- certain fortified plant-based drinks (1)
Therefore those following a vegan diet need to pay particular attention to their iodine intake, and some may benefit from taking an iodine supplement.
If enough iodine can’t be consumed in the diet, it is recommended to speak with your doctor before starting any iodine supplements, and opting for “potassium iodide” or “potassium iodate” supplements that contain no more than 150 mcg per daily dose (1). Those with thyroid disease should check with their GP before taking additional iodine. As per advice from the British Thyroid Foundation, if you are being treated for hyperthyroidism (overactive thyroid), taking an iodine supplement is unnecessary and can worsen the condition. Also, if you have hypothyroidism that isn’t caused by iodine deficiency, then taking iodine supplements is not recommended (2).
This mineral plays a role in thyroid health, including forming part of the defence system for the thyroid and thyroid hormone metabolism (3).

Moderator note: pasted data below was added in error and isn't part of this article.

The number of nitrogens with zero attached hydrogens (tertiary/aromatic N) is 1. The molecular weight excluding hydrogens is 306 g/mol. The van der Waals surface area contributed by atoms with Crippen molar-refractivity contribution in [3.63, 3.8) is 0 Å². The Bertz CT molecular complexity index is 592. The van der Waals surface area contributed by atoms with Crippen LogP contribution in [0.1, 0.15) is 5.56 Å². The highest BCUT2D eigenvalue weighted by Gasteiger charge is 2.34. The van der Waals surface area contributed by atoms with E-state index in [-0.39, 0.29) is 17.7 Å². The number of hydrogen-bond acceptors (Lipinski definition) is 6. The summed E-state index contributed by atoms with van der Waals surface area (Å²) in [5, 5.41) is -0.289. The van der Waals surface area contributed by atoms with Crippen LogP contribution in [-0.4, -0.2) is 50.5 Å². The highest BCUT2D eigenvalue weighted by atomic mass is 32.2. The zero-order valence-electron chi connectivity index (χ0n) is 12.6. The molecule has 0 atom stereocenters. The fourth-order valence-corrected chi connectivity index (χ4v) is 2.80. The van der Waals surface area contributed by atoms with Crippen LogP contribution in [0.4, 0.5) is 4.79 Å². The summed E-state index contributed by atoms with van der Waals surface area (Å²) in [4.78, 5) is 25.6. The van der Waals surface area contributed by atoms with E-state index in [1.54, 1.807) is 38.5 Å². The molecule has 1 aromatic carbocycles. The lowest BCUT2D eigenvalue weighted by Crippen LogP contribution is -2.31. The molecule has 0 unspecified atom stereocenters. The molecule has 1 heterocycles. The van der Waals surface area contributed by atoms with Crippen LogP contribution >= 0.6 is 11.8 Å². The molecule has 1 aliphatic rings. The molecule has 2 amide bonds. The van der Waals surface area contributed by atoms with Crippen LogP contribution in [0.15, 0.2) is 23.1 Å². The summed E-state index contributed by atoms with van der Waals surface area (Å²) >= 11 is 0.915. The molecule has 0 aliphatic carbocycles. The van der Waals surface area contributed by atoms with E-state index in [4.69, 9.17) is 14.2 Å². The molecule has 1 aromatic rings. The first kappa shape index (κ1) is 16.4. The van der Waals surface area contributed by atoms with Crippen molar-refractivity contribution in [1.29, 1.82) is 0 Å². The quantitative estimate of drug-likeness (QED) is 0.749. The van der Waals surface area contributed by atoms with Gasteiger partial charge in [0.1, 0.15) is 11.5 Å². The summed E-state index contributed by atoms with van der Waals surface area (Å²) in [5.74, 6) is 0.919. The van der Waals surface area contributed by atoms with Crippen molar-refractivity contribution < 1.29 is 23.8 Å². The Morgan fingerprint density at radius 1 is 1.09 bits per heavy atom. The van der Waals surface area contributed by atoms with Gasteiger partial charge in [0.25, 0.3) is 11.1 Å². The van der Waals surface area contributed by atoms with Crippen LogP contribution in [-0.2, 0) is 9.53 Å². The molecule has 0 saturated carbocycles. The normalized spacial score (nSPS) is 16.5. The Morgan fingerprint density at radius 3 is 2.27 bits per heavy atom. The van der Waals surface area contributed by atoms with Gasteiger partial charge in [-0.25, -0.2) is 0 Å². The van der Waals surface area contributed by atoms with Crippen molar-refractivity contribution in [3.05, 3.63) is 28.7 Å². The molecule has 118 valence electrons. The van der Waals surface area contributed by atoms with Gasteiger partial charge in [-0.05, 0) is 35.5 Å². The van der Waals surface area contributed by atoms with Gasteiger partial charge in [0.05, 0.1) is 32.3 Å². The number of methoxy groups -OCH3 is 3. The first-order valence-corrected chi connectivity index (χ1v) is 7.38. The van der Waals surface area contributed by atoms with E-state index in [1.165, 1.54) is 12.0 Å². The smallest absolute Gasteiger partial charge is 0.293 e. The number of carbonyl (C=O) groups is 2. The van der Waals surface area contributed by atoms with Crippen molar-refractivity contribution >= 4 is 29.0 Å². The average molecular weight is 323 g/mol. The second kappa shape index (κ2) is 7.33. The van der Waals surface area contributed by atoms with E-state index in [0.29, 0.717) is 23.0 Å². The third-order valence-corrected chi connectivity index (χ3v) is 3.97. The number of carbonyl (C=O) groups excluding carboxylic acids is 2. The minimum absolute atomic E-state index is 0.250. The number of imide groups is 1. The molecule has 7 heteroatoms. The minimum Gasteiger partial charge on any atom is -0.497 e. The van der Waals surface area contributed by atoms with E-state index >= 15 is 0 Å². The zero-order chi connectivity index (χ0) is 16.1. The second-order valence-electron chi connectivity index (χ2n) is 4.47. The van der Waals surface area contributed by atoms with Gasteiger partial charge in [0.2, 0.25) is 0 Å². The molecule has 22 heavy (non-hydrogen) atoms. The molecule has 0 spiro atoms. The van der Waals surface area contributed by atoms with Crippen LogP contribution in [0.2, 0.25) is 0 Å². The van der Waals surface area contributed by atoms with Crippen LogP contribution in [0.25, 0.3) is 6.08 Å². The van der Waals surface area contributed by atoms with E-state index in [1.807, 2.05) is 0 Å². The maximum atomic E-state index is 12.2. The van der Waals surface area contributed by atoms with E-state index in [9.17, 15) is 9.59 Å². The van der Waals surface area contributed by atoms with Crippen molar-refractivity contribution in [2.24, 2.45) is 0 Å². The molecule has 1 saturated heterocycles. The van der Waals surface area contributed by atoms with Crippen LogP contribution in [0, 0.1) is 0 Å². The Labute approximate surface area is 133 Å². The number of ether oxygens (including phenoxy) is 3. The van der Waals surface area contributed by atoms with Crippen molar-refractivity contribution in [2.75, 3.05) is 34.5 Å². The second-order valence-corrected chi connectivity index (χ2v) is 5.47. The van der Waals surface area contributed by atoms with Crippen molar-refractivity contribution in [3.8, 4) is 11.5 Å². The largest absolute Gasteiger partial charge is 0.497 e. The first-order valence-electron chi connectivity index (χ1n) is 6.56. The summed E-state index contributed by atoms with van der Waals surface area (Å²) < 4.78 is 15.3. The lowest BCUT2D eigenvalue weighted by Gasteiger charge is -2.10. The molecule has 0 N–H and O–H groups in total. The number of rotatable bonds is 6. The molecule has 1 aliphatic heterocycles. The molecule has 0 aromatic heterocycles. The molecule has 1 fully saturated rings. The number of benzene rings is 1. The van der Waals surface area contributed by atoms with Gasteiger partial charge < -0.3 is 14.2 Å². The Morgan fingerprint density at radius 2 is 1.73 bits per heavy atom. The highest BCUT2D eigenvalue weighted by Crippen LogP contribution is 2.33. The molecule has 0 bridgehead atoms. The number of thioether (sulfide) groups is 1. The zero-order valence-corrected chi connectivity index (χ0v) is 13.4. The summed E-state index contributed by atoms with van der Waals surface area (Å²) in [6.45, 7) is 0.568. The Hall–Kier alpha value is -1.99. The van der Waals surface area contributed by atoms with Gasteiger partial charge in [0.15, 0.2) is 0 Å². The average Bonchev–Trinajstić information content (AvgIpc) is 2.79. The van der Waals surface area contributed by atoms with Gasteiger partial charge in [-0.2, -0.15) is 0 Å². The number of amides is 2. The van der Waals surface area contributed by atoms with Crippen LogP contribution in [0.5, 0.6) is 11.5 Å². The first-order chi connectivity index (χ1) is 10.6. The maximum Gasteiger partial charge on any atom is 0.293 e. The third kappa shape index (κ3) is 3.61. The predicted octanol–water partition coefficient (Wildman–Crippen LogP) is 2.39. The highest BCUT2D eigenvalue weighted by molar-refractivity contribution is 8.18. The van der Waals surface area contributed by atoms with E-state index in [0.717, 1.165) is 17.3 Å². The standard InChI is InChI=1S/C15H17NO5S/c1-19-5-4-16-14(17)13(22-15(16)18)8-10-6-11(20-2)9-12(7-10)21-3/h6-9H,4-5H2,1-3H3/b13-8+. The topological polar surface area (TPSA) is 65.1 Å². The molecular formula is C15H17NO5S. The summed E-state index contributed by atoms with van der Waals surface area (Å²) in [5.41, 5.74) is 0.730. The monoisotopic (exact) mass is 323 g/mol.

Brazil nuts are a particularly good source of selenium, infact just one Brazil nut can provide an adult’s daily selenium requirement (4). Selenium is also found in:
- cashew nuts
- white pasta
- brown bread (5)
Selenium supplements should be approached with caution, as consuming too much of this mineral may be harmful for overall health (3).
Zinc has been found to regulate both the creation and function of thyroid hormones (6).
Dietary sources of zinc include:
- dark chicken meat
- cashew nuts
- pumpkin seeds (7)
There is a link between iron deficiency and hypothyroidism, and this mineral is needed for thyroid metabolism (8).
Dietary sources of iron include:
- red meat
- fortified cereals
- tofu (9)